Alder & Tweed handled a large second-floor quiet relaxation and reading area that is expected to be a heavily utilized living space. To that end, Powers installed carpet tiles that can be swapped out over time. Additionally, she included furniture with durable upholstery, like a leather sofa that looks better with age. Other industry craftspeople partnered and donated their time and materials, including Saski Ewen Fox from Whole Art Inc., Maverick Custom Design, and Cutting Edge Paint and Paper.
Replete with double-height ceilings and large windows letting in tons of natural light, a second large living space designed by Gallatin Valley Furniture feels airy and comfortably informal. “Our hope is to create a tranquil retreat, layered with happy, youthful colors and textures, so everyone feels safe and welcome,” says design and showroom manager Michelle Scott.
Brianna Farland of Farland Interiors curated a children’s reading nook — complete with cozy sun-bathed chairs and a library — as well as a living space featuring an eclectic mix of furnishings to accommodate lounging and a range of activities for clients and staff. “I am so proud to see what our community of designers came together to accomplish and hope the feelings of love, safety, and support are apparent everywhere,” Farland says.
Working in collaboration with Seth Neilson of WASA Industries and SCS Wraps, Abby Hetherington Interiors created a unique Hyalite Canyon-inspired wall wrap as part of the decorative approach to a children’s playroom. Animal accents add playful whimsy and a touch of magic in this inviting space. “We focus on family and homes on a daily basis,” says Hetherington, “and nothing compares to bringing joy and smiles to a child’s face.”
Stephanie Gilboy of SAV Digital Environments partnered with Allison Bryan and Georgia Barnett of Open Studio Collective to complete three small rooms for counseling and private phone calls. Focused on creating approachable, intentional healing spaces for all ages, the team reached out to Echo Arts, who donated two transformative works that elevate the cohesive, thoughtful design. The small, private booths showcase children’s artwork — at their eye level — with a special piece from Bryan’s young daughter. “To know that there is a place like Haven addressing kids and families — that they can bring their pets, that they can stay a unit — it’s really exciting and heartwarming to be a part of that,” says Gilboy.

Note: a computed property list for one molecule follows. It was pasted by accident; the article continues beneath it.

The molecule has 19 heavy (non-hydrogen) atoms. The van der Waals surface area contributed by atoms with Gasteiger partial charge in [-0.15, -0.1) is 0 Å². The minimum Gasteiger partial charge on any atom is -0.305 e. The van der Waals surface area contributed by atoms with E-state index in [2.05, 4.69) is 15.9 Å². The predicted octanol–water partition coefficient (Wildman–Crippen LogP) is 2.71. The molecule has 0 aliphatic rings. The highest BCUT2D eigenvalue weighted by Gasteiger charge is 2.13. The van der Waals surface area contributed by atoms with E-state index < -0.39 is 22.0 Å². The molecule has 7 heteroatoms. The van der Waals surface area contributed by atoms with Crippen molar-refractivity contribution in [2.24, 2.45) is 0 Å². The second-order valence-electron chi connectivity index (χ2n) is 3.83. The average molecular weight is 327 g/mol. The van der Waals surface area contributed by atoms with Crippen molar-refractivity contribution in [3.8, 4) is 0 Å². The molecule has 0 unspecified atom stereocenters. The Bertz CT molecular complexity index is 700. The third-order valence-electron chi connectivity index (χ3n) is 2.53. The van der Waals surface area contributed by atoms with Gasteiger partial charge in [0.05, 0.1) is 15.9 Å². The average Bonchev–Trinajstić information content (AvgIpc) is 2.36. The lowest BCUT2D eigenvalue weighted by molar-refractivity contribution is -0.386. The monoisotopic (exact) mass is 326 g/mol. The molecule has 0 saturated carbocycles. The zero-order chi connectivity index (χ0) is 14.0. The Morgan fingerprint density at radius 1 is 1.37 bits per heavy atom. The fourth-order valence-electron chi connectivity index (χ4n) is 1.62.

Since its inception in 1979, Haven has supported local survivors of domestic violence by providing safe intervention, advocacy, and education. As the Bozeman community has grown, so, unfortunately, has the need for Haven’s services. “Our work here has become more comprehensive over the years because of the scope of the problem we’re trying to address — one in three women and one in seven men face this kind of violence from their partners,” says Kareena Robinson, Haven’s director of programs. “It also makes sense that as Bozeman has grown, the problem has grown with it. But what we’re seeing is that the increased need for our services — last year we served 12 percent more people than the previous year — is outpacing even Gallatin County’s rapid growth, which is 3 percent every year.”
When the new facility opens this spring, Haven will increase its capacity and reach while making itself visible for the first time in a definitive statement to both abusers and survivors. “This warm and generous community has invested in this new space for survivors to shelter, heal, and eventually thrive,” Coyle says. “The tree has been planted. We know it’ll grow with continued care and attention, letting survivors know through this space and through our work that we see them, and that they deserve safety and dignity. When we create space for contribution, we reduce the hush-hush stigma around intimate-partner violence, showing our donors and the community that this space and our support are transforming people’s lives. That there’s light in the darkness. That hope lives. That people can make a difference for others.”
It matters — this changing the world one small action at a time — and it’s possible. Maybe that’s the takeaway. When we employ our gifts, our talents, and our expertise in the service of something more, something inarguably right and good, we change our communities. Each of those communities then informs and touches others. And others, again. That change has been realized here, at Haven, through this generous act of support and solidarity by nine prestigious interior design firms that chose to make a difference. And did.
“Being able to give back in this capacity has been so fulfilling,” says Houser. “I’m beyond grateful for the opportunity and to all those that participated. I hope that everyone that walks through Haven’s doors feels the love and support from their community.”
Jessica Bayramian Byerly is a freelance writer and editor whose work has appeared in various newspapers and magazines, including The Montana Historian, Destination Big Sky, Views., and the Big Sky Journal, among others. She also curates distinctive content for a range of regional businesses and nonprofits. A Bozeman, Montana native, Byerly is currently the associate editor for the Big Sky Journal.
Melanie Maganias loves capturing the essence of her subject matter in editorial assignments, at weddings, and in portraits by following her intuition and using her camera as a tool to depict her vision. Named one of America’s Top 15 Wedding Photographers by PDN, her work has been featured in The New York Times, Forbes, Real Simple Weddings, Martha Stewart Weddings, and many other publications. She earned bachelor’s and master’s degrees in photography and has also taught at Montana State University.